You’ve figured out what you want to do and You may be thinking this is an obvious question, but there are a few nuances that first-timers may not know about that I want to shed some light on.

Step 1: Fly or Drive?

This is just something everyone will have to figure out on their own, but I’d base them on the following questions:

  • Do you like to drive? If so, how long is your threshold?
  • How heavily does money / budget factor into this equation?
    • If you are trying to save money and live within 200 miles, then definitely drive, for example.
  • Do you want to have a car while you’re there? And do you care if it’s your car?
  • How many people are coming along and how much luggage will you have?

I’m in California, so for me the answer is always fly, but if you’re close enough you should weight the pros and cons of driving.

Step 2: Getting to Walt Disney World

If you drove, then, you just pull up Google Maps and away you go. If you flew, however, make sure you strongly consider Disney’s Magical Express. It is a free bus service that takes you directly from Orlando International Airport to whatever Disney resort you’re staying at. It takes 30-60 minutes depending on what resort you’re at and what traffic is like, but it’s a pretty convenient way to get from MCO to WDW. Magical Express will also take you back to MCO at the conclusion of your trip.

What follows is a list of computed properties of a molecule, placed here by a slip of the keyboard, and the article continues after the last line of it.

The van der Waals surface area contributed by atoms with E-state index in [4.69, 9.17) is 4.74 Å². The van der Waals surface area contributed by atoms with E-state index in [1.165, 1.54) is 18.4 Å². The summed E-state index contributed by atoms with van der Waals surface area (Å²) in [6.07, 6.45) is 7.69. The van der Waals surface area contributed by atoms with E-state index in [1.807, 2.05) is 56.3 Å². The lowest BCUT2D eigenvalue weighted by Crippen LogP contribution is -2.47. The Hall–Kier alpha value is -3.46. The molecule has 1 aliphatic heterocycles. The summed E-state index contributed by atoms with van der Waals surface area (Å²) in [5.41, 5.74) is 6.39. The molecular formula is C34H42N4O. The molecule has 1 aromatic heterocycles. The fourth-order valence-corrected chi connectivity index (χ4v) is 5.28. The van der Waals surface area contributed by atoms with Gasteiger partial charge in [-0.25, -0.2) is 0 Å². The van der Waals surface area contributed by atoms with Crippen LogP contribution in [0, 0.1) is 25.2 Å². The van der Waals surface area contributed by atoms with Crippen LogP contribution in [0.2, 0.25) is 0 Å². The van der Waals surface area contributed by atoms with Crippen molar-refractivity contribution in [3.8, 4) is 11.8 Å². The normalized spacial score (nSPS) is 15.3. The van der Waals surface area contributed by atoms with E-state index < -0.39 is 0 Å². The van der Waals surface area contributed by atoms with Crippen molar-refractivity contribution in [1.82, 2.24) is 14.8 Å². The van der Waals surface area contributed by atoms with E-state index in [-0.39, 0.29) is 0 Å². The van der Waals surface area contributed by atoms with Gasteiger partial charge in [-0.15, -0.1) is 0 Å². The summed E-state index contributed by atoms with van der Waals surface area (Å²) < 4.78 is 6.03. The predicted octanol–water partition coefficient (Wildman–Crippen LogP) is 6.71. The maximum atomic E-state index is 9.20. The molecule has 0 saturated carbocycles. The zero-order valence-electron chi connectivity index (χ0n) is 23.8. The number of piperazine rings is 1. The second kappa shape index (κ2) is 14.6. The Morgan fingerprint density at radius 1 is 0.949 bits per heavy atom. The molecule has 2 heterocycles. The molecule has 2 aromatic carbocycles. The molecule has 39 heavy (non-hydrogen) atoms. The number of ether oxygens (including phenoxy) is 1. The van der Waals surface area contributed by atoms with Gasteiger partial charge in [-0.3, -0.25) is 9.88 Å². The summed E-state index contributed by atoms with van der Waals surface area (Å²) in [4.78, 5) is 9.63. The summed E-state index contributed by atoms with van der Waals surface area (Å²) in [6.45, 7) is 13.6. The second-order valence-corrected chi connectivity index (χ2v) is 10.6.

Step 3: Getting to and from the theme parks

Disney has robust transportation options throughout the park, for example:

  • Some of the Deluxe hotels are on the monorail loop, which gives you seamless access to EPCOT and Magic Kingdom.
  • Some of the resorts also have boat service which can take you to and from the parks.
  • All resorts have complimentary bus service which gets you to and from the parks. It isn’t always the fastest, but it’ll get you where you have to go.
    • As a rule of thumb, always allow an hour to get from your resort to the park of your choice, especially if you have dining or FastPass+ reservations.

If you don’t want to rely on Disney, you can always drive and use your car, fly and rent a car, or rely on Uber service from your hotel and between the parks.


Disney provides you with everything you need to get to (and around) their parks, which is great, but that doesn’t mean it’s right or ideal for everyone. Figure out what your priorities are and use that as your guide. For example, if you’d rather save time but spend more, stay at a monorail-attached resort.

This has been a part of our Ultimate Guide to Walt Disney World Planning series

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